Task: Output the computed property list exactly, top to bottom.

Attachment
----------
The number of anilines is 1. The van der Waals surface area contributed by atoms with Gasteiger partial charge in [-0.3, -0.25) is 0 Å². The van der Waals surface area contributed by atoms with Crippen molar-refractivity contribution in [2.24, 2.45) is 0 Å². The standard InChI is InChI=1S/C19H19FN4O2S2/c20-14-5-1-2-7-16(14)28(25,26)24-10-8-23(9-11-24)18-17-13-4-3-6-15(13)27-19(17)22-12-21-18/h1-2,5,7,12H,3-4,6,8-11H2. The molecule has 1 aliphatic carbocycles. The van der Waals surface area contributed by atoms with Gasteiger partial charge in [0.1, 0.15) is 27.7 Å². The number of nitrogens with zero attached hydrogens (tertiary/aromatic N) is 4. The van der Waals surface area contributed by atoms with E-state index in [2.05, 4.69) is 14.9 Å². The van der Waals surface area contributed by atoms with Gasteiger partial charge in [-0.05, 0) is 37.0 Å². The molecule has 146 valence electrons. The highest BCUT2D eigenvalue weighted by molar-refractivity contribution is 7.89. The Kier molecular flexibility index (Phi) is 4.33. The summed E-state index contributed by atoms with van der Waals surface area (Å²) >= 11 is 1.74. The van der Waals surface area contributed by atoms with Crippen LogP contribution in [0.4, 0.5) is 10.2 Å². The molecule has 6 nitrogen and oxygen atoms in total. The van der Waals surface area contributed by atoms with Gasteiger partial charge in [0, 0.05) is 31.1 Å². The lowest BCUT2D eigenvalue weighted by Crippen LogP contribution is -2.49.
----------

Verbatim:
The number of anilines is 1. The van der Waals surface area contributed by atoms with Gasteiger partial charge in [-0.3, -0.25) is 0 Å². The van der Waals surface area contributed by atoms with Crippen molar-refractivity contribution in [2.24, 2.45) is 0 Å². The standard InChI is InChI=1S/C19H19FN4O2S2/c20-14-5-1-2-7-16(14)28(25,26)24-10-8-23(9-11-24)18-17-13-4-3-6-15(13)27-19(17)22-12-21-18/h1-2,5,7,12H,3-4,6,8-11H2. The molecule has 1 aliphatic carbocycles. The van der Waals surface area contributed by atoms with Gasteiger partial charge in [0.1, 0.15) is 27.7 Å². The number of nitrogens with zero attached hydrogens (tertiary/aromatic N) is 4. The van der Waals surface area contributed by atoms with E-state index in [2.05, 4.69) is 14.9 Å². The van der Waals surface area contributed by atoms with Gasteiger partial charge in [-0.05, 0) is 37.0 Å². The molecule has 146 valence electrons. The highest BCUT2D eigenvalue weighted by molar-refractivity contribution is 7.89. The Kier molecular flexibility index (Phi) is 4.33. The summed E-state index contributed by atoms with van der Waals surface area (Å²) >= 11 is 1.74. The van der Waals surface area contributed by atoms with Crippen LogP contribution in [0.4, 0.5) is 10.2 Å². The molecule has 6 nitrogen and oxygen atoms in total. The van der Waals surface area contributed by atoms with Gasteiger partial charge in [0, 0.05) is 31.1 Å². The lowest BCUT2D eigenvalue weighted by Crippen LogP contribution is -2.49.